Director: David Yarovesky
Screenwriters: Brian Gunn, Mark Gunn
Stars: Elizabeth Banks, David Denman, Jackson A. Dunn
OK, stop me if you’ve heard this one. A spaceship crashlands in Kansas. A farmer and his wife investigate and find a baby inside. Since the couple is childless and has been trying everything to become parents, they decide to keep the boy and raise him as their own. The comparisons with Superman’s origin story are no coincidence because this film posits a very interesting question; what if, despite loving parents and all the corn-fed wisdom in the world, Superman had turned out bad?
Unlike Clark Kent, young Brandon Breyer’s (Jackson A. Dunn) powers don’t manifest until his twelfth birthday (aliens obviously knew the exact date he was going to land on Earth and use the same calendar as we do) and then the straight-A student and all-round nice kid start to change. It’s a very creepy concept to explore what puberty with superpowers would be like in the wrong hands. Brandon’s attraction to a classmate leaves her creeped out and terrified of him as he quickly crosses that line between an infatuated kid and a violent stalker. His parents do their best to support him and keep him on the straight and narrow, but the voices whispering in Brandon’s head seem to have much more influence.
What follows is closer to a slasher movie than a superhero movie, with some of the goriest injuries and kills I’ve seen on-screen for quite a while. Brandon soon realises he’s ‘superior’ to everyone else and doesn’t have to do what anyone tells him. Elizabeth Banks plays his mother and gives a great performance. She’s one of those moms who’ll say: ‘My kid wouldn’t do that’ despite overwhelming evidence to the contrary. A line earlier in the film tells us her own parents had already written her off by that age, and she’s determined not to do the same. Brandon’s dad is more level-headed about what his adopted son is becoming, but he’s unable to stop him, despite increasingly desperate measures.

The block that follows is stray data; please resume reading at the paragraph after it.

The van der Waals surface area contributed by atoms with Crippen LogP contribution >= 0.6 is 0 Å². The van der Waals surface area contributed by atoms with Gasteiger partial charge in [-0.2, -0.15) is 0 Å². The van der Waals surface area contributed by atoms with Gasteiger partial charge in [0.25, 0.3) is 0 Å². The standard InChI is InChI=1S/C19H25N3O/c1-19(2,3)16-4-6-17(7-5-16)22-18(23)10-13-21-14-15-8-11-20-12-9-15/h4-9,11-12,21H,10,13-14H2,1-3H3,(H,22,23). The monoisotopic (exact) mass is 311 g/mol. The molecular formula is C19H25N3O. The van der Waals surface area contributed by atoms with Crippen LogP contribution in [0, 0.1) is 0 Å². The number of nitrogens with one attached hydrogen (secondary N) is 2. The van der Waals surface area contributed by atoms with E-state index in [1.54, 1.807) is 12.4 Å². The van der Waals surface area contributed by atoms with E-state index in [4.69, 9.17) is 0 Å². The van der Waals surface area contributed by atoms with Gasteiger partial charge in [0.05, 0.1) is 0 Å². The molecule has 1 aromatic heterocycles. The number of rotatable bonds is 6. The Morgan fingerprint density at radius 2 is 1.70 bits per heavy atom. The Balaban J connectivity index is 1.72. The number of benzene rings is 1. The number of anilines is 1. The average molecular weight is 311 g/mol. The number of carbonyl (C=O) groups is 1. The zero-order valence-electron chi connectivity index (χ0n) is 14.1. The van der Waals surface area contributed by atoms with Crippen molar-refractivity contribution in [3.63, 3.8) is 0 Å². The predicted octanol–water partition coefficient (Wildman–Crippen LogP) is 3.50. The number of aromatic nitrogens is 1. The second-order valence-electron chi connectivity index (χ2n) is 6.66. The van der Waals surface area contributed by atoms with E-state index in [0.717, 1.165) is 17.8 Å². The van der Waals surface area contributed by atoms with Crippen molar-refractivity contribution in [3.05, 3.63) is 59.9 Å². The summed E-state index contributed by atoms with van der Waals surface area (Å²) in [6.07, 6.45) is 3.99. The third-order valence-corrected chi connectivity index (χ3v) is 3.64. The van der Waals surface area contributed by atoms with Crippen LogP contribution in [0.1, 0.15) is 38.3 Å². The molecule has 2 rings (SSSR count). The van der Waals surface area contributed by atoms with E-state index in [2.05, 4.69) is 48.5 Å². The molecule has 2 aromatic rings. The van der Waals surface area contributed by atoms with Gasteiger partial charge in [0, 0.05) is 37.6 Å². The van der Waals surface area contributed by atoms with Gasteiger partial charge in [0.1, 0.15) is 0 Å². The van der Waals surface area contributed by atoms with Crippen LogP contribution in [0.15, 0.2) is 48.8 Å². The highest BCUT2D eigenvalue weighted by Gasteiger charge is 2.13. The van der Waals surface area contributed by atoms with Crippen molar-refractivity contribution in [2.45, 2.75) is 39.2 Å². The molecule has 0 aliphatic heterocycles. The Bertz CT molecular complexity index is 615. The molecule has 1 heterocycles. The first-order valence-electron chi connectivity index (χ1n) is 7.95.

Brightburn isn’t officially part of the DCU; there’s no comic or graphic novel that this is based on, but I think the filmmakers are hoping he will become an honorary member. During the closing credits, there are oblique references to Aquaman and Wonder Woman, which suggests that Brightburn does exist in this same world. This movie does something that even Marvel hasn’t attempted (yet) and gives us a full film devoted to a bad guy’s origin story. It’s not one for the kids though; it’s got its fair share of F-bombs and the deaths are really visceral.
The other thing that separates it from the majority of superhero movies is the budget. Brightburn only cost $6M and at the time of writing this, the box office figures collected two days after release show it had already taken $17M. That’s not big money for a superhero film, but with this low budget it’s already well in the black, so I hope that means a sequel will get green-lit quickly.
I like this premise and I really enjoyed Brightburn. It’s a nice twist to explore after years of superheroes who are committed to doing the right thing, and I think there’s a lot more mileage to be had out of this idea. If they take the time to develop this character properly, DC might have a supervillain worthy of bringing the gang together again if they ever attempt another Justice League-type movie.